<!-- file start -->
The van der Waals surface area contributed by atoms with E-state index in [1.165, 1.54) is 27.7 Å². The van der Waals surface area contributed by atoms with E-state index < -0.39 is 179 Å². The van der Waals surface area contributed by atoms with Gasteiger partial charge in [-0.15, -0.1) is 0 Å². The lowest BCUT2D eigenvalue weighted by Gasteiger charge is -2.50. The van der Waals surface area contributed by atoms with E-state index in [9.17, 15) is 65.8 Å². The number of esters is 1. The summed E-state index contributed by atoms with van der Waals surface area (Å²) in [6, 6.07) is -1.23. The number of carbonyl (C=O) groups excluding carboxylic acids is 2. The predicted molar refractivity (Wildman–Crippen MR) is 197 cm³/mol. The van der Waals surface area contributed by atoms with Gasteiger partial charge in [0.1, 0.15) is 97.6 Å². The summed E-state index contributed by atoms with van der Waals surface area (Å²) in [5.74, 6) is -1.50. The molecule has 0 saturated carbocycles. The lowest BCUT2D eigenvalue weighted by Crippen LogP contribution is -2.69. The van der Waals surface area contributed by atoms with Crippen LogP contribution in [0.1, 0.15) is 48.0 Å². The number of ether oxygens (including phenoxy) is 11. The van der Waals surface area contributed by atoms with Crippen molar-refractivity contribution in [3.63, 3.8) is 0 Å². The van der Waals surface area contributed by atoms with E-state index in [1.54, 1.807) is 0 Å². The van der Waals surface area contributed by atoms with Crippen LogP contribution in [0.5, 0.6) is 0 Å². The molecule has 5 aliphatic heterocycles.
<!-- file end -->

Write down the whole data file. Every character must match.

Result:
The van der Waals surface area contributed by atoms with E-state index in [1.165, 1.54) is 27.7 Å². The van der Waals surface area contributed by atoms with E-state index < -0.39 is 179 Å². The van der Waals surface area contributed by atoms with Gasteiger partial charge in [-0.15, -0.1) is 0 Å². The lowest BCUT2D eigenvalue weighted by Gasteiger charge is -2.50. The van der Waals surface area contributed by atoms with E-state index in [9.17, 15) is 65.8 Å². The number of esters is 1. The summed E-state index contributed by atoms with van der Waals surface area (Å²) in [6, 6.07) is -1.23. The number of carbonyl (C=O) groups excluding carboxylic acids is 2. The predicted molar refractivity (Wildman–Crippen MR) is 197 cm³/mol. The van der Waals surface area contributed by atoms with Gasteiger partial charge in [0.1, 0.15) is 97.6 Å². The summed E-state index contributed by atoms with van der Waals surface area (Å²) in [5.74, 6) is -1.50. The molecule has 0 saturated carbocycles. The lowest BCUT2D eigenvalue weighted by Crippen LogP contribution is -2.69. The van der Waals surface area contributed by atoms with Crippen LogP contribution in [0.1, 0.15) is 48.0 Å². The number of ether oxygens (including phenoxy) is 11. The van der Waals surface area contributed by atoms with Crippen molar-refractivity contribution in [3.63, 3.8) is 0 Å². The van der Waals surface area contributed by atoms with E-state index in [1.54, 1.807) is 0 Å². The van der Waals surface area contributed by atoms with Crippen LogP contribution in [0.5, 0.6) is 0 Å². The molecule has 5 aliphatic heterocycles.